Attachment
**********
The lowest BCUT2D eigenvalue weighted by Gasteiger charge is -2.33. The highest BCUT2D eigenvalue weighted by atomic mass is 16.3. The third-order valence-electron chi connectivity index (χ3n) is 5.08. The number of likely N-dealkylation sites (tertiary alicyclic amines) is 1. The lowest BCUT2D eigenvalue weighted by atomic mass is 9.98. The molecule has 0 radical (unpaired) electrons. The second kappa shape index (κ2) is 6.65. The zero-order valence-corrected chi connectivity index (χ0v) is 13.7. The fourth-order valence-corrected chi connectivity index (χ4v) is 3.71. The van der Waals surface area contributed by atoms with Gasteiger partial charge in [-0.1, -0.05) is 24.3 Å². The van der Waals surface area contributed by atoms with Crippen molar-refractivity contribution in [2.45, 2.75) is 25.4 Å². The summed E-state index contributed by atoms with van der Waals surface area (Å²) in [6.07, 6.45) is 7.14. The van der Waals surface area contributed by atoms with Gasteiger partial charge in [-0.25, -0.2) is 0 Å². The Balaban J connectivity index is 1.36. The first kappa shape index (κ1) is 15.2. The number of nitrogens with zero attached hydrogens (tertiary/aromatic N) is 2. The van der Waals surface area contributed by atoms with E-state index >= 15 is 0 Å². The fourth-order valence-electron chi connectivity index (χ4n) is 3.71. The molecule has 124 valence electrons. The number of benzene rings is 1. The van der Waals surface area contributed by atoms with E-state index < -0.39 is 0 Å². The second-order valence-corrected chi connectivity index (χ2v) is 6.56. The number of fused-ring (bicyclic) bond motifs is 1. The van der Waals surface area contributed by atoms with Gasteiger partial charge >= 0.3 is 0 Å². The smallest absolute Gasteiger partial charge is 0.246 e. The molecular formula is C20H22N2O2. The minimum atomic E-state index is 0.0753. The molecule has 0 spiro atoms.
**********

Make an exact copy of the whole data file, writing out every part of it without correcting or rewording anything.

The lowest BCUT2D eigenvalue weighted by Gasteiger charge is -2.33. The highest BCUT2D eigenvalue weighted by atomic mass is 16.3. The third-order valence-electron chi connectivity index (χ3n) is 5.08. The number of likely N-dealkylation sites (tertiary alicyclic amines) is 1. The lowest BCUT2D eigenvalue weighted by atomic mass is 9.98. The molecule has 0 radical (unpaired) electrons. The second kappa shape index (κ2) is 6.65. The zero-order valence-corrected chi connectivity index (χ0v) is 13.7. The fourth-order valence-corrected chi connectivity index (χ4v) is 3.71. The van der Waals surface area contributed by atoms with Gasteiger partial charge in [-0.1, -0.05) is 24.3 Å². The van der Waals surface area contributed by atoms with Crippen molar-refractivity contribution in [2.45, 2.75) is 25.4 Å². The summed E-state index contributed by atoms with van der Waals surface area (Å²) in [6.07, 6.45) is 7.14. The van der Waals surface area contributed by atoms with Gasteiger partial charge in [-0.25, -0.2) is 0 Å². The Balaban J connectivity index is 1.36. The first kappa shape index (κ1) is 15.2. The number of nitrogens with zero attached hydrogens (tertiary/aromatic N) is 2. The van der Waals surface area contributed by atoms with E-state index >= 15 is 0 Å². The fourth-order valence-electron chi connectivity index (χ4n) is 3.71. The molecule has 124 valence electrons. The number of benzene rings is 1. The van der Waals surface area contributed by atoms with E-state index < -0.39 is 0 Å². The second-order valence-corrected chi connectivity index (χ2v) is 6.56. The number of fused-ring (bicyclic) bond motifs is 1. The van der Waals surface area contributed by atoms with Gasteiger partial charge >= 0.3 is 0 Å². The smallest absolute Gasteiger partial charge is 0.246 e. The molecular formula is C20H22N2O2. The minimum atomic E-state index is 0.0753. The molecule has 0 spiro atoms.